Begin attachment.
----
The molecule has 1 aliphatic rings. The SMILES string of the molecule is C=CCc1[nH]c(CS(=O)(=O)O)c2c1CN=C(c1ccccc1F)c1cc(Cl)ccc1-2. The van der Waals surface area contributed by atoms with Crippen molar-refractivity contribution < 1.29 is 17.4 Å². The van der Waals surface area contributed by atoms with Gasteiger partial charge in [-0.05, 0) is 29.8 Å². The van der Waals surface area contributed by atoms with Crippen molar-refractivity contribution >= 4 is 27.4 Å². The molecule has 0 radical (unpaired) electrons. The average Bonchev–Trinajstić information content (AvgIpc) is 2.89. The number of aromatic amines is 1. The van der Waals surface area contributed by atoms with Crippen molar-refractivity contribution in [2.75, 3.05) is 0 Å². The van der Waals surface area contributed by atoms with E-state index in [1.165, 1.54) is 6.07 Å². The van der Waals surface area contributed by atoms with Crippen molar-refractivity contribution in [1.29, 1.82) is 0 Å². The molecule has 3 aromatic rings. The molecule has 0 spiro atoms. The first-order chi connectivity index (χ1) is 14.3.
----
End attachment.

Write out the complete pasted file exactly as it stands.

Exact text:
The molecule has 1 aliphatic rings. The SMILES string of the molecule is C=CCc1[nH]c(CS(=O)(=O)O)c2c1CN=C(c1ccccc1F)c1cc(Cl)ccc1-2. The van der Waals surface area contributed by atoms with Crippen molar-refractivity contribution < 1.29 is 17.4 Å². The van der Waals surface area contributed by atoms with Gasteiger partial charge in [-0.05, 0) is 29.8 Å². The van der Waals surface area contributed by atoms with Crippen molar-refractivity contribution >= 4 is 27.4 Å². The molecule has 0 radical (unpaired) electrons. The average Bonchev–Trinajstić information content (AvgIpc) is 2.89. The number of aromatic amines is 1. The van der Waals surface area contributed by atoms with Crippen molar-refractivity contribution in [2.75, 3.05) is 0 Å². The van der Waals surface area contributed by atoms with E-state index in [1.165, 1.54) is 6.07 Å². The van der Waals surface area contributed by atoms with Crippen molar-refractivity contribution in [1.29, 1.82) is 0 Å². The molecule has 3 aromatic rings. The molecule has 0 spiro atoms. The first-order chi connectivity index (χ1) is 14.3.